Spring / Summer Home Buying Guide
Home buying season is here! Yes, there is a season for home buying. The US housing market has strong seasonal variations: sales drop in winter and build up strongly in spring, peaking in May and June and remaining strong until August, when they taper off.
It's easier to shop for houses when the weather is good, and people prefer to move when the weather is warm, and the kids are on vacation.
Spring and summer are good times to be shopping. With the beautiful weather, blooming flowers, trees full of leaves, green grass, and light atmosphere, houses look a lot better. Sellers deliberately wait until that time of year to put their properties on the market. The sudden influx of homes for sale can drive the market crazy, making it a great season to find your dream home. Of course, buyers are also plentiful, meaning that you may not be the only person who wants to place a bid on your perfect home.
Here are a few tips and strategies that help you snag the house you want for a good deal.
Know Your Market
Knowledge is power. Knowing the housing market will give you a good idea of what is overpriced or underpriced. It's hard to negotiate if you've no basis for your pricing opinions. You might end up paying more than a property is worth, or turning down a fantastic deal because you think it's too expensive. Remember that real estate is a local business, and each local market has its trends and characteristics. Read your local papers, talk to brokers and agents, check ads, even old ones. The ads will give you a sense of the going price for different types of property. Know the different neighborhoods, which ones are considered desirable and why.
Know What You Need
You can't get what you want if you don't know what you want. We all know that, but many people still start hunting for houses without a clear view of their needs. Start with a budget: how much do you want to spend, and how high are you willing to go if you find something you want? Know those figures and be wary of changing them. Know the size and type of house you need, how much space you want around it. If you have kids, look into schools and transportation arrangements. Think about access to work, because that will be with you every day: the right house in the wrong place is not necessarily a good deal!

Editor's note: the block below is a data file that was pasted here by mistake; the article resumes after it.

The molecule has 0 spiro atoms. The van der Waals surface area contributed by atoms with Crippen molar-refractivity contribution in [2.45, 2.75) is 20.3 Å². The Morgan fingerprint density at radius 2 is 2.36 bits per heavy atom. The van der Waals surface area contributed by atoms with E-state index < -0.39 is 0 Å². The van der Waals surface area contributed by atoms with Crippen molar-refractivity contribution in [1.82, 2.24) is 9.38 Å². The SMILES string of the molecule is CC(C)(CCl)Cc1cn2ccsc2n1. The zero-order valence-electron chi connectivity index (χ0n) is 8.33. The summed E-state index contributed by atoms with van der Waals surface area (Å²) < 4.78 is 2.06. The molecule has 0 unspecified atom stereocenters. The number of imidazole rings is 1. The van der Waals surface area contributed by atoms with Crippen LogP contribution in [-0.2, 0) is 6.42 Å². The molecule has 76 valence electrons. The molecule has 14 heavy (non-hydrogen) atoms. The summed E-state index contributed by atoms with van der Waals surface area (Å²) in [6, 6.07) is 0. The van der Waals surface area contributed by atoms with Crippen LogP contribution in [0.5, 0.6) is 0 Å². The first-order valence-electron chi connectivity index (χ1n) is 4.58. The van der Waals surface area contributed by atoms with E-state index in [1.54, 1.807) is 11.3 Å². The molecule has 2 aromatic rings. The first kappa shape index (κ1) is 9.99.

Make a list of your primary criteria, and note what is negotiable and what isn't, and how far you're willing to bend on each point. Think about it, talk about it, and be sure it reflects what you need and what you want. Knowing these details will help you narrow down your search to a limited number of locations and a limited range of homes in those areas. You will spend less time looking at properties that won't suit you anyway.
Get a Broker
The internet is an amazing tool. All the information you need to compare house prices, check out the local schools, and see what the area has to offer is right at your fingertips. As useful as the internet is, though, it can't replace street-level knowledge and personal contacts. Experience is a very valuable thing, and it would be a mistake to underestimate the kind of advice an experienced broker --also known as a buyer's agent – can offer. While some real estate agents can wear both hats, representing both seller and buyer, you might find it more comfortable to work with someone who acts as a buyer's agent only and works just for you.
A broker/buyer's agent will have real-life experience and knowledge of the market trends in the area you're house hunting. Hiring this trained professional, who can spot circumstances that affect a property's price, ranging from a foundation issue to a zoning change, is invaluable and may save you from a world of hurt.
Here's a little secret: not all listings are online for public viewing. A broker might know about and have access to such listings. Some privacy-minded sellers don't want their house on public display. There could be some sweet deals on great places, but if you don't have a professional working for you, you'll never see them.
If you're going shopping, you need to be ready to buy, and you need to be ready to make a credible offer if you find the right property. There are likely to be other bidders, and if you can't supply verified information from your lender, bidding on a home is not likely to go in your favor. You're a much more reliable looking buyer if you can show that you are fully qualified to make the purchase. Talking to lenders ahead of time and beginning the approval process will put you in pole position if a bidding situation comes up.
When you start talking to lenders, you'll be looking at either a fixed-rate or flexible rate mortgage. Your best bet is a fixed-rate loan. Flexible-rate mortgages can often boast rates as low as 3%, which seems irresistible but there's a huge chance you'll end up paying significantly more at the reset date! The only time a flexible-rate loan would be a good option is if you intend to stay in the house for less than ten years. That way you can benefit from low ARM rates and get out before they spike.
: If the market is highly competitive, offering more than the standard 20% down payment can get you ahead of the pack.